- 10 November, 2017
- Posted by: Johan Skoglöf
- Categories: Learning Organisation, Learning strategy, Learning technology, Organization & governance, Ways of working
In a couple of posts I have described how lack of skills is now the biggest challenge for many leaders. Together with the fact that employee learning preferences has changed in recent years this have created a boom of technological innovations for learning.
In this post, I will put the new technology in perspective and describe learning within an organization, not just through courses. Technology will affect the L&D function and its role as a “course provider”. Learning is becoming more and more critical… but the question is whether today’s L&D function is equally critical?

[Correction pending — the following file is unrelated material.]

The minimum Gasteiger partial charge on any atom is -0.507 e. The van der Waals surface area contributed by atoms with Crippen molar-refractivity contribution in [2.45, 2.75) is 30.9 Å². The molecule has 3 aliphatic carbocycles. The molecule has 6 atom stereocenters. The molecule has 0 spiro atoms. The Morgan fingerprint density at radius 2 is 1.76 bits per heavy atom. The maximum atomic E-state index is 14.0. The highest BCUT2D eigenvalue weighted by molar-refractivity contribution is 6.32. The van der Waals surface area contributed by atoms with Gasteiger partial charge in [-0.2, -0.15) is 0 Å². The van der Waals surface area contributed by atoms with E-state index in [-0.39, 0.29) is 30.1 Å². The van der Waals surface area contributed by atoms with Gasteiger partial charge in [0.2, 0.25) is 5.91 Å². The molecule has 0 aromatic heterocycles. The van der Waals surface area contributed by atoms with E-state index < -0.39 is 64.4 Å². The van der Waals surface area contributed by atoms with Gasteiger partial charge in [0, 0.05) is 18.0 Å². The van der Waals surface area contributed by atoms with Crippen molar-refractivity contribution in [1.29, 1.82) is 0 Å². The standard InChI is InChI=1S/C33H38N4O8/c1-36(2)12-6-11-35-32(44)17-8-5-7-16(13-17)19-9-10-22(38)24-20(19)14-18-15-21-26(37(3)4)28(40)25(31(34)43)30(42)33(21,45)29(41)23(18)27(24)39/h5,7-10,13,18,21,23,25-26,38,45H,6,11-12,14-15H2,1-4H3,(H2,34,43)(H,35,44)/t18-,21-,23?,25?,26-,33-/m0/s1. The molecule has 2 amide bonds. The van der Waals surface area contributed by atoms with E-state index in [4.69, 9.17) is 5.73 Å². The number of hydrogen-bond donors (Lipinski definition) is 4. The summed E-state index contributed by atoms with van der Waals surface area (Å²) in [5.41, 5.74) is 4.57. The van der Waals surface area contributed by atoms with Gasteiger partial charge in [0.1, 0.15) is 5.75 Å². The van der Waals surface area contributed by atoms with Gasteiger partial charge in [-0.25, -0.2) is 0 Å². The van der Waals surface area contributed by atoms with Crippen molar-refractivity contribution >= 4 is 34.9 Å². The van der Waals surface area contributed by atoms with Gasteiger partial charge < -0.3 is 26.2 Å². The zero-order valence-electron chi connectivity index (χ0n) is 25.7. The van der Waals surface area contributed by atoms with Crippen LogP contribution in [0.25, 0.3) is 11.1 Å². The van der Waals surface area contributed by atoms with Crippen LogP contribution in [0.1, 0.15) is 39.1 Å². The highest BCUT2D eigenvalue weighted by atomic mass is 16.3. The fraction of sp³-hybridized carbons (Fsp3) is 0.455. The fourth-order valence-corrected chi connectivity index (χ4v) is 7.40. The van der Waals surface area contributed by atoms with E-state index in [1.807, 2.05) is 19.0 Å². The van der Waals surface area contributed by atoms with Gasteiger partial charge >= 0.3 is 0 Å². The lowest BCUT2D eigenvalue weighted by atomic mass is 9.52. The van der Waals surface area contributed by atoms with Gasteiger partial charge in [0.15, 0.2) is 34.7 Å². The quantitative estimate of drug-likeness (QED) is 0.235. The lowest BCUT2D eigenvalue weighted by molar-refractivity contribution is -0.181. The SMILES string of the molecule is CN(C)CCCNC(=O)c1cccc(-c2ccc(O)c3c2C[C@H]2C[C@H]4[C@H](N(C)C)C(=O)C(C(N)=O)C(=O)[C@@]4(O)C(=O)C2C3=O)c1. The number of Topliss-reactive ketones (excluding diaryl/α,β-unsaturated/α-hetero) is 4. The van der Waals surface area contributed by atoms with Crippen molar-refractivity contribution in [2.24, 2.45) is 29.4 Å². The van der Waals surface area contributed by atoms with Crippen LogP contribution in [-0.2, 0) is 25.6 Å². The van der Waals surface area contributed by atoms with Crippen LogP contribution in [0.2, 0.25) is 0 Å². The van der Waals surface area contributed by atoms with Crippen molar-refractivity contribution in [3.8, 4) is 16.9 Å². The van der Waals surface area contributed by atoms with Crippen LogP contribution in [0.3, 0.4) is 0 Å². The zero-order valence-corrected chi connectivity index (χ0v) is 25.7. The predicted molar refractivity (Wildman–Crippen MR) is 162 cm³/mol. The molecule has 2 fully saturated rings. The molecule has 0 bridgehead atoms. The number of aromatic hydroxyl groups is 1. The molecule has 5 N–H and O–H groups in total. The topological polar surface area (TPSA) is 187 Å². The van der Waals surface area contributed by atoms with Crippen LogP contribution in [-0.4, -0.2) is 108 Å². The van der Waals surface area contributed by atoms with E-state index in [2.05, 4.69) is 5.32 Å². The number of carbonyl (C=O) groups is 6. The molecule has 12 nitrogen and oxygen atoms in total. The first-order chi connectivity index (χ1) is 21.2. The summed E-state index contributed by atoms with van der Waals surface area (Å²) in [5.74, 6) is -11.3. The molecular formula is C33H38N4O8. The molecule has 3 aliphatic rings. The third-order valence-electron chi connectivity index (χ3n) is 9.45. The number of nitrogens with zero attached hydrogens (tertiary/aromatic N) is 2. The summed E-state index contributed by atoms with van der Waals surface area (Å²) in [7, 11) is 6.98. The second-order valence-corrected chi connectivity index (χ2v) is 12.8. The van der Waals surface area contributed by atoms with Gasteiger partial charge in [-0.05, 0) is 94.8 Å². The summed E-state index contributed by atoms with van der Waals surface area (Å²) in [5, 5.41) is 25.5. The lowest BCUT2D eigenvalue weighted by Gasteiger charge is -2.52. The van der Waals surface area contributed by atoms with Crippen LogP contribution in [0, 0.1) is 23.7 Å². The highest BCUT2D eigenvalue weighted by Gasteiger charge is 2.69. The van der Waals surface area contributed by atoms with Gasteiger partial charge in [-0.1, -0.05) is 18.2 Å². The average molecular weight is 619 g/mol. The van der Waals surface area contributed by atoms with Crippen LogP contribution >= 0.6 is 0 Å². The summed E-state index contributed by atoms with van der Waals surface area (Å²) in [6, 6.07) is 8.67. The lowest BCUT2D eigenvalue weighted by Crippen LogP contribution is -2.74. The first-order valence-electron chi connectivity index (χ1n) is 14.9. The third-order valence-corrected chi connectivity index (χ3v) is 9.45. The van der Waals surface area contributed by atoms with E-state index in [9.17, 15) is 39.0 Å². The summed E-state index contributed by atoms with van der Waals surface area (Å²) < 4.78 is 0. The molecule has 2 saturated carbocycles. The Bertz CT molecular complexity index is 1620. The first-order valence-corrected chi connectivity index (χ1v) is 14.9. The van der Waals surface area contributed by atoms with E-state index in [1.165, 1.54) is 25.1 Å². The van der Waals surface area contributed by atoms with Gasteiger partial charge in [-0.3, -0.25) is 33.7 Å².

To answer the question, we need to ask the question: Which learning is critical? Formal learning in the shape of courses or all learning in the organization? The answer is perhaps obvious, we need to reflect on all the learning in the organization. A common model for describing the learning in total is the 70:20:10 model which states that 70% of learning comes from experiences , 20% from interaction with others and 10% from formal learning, such as courses.
More about 70:20:10
70:20:10 is not a new model, it has been around for more than 20 years. Nor is it an exact model in terms of percentages. Aberdeen, for example, published a report last month “The New 70:20:10” which, among other things, points to the increasing proportion of social (35%) learning. Technology, including the use of social platforms are behind the increasing share of social learning.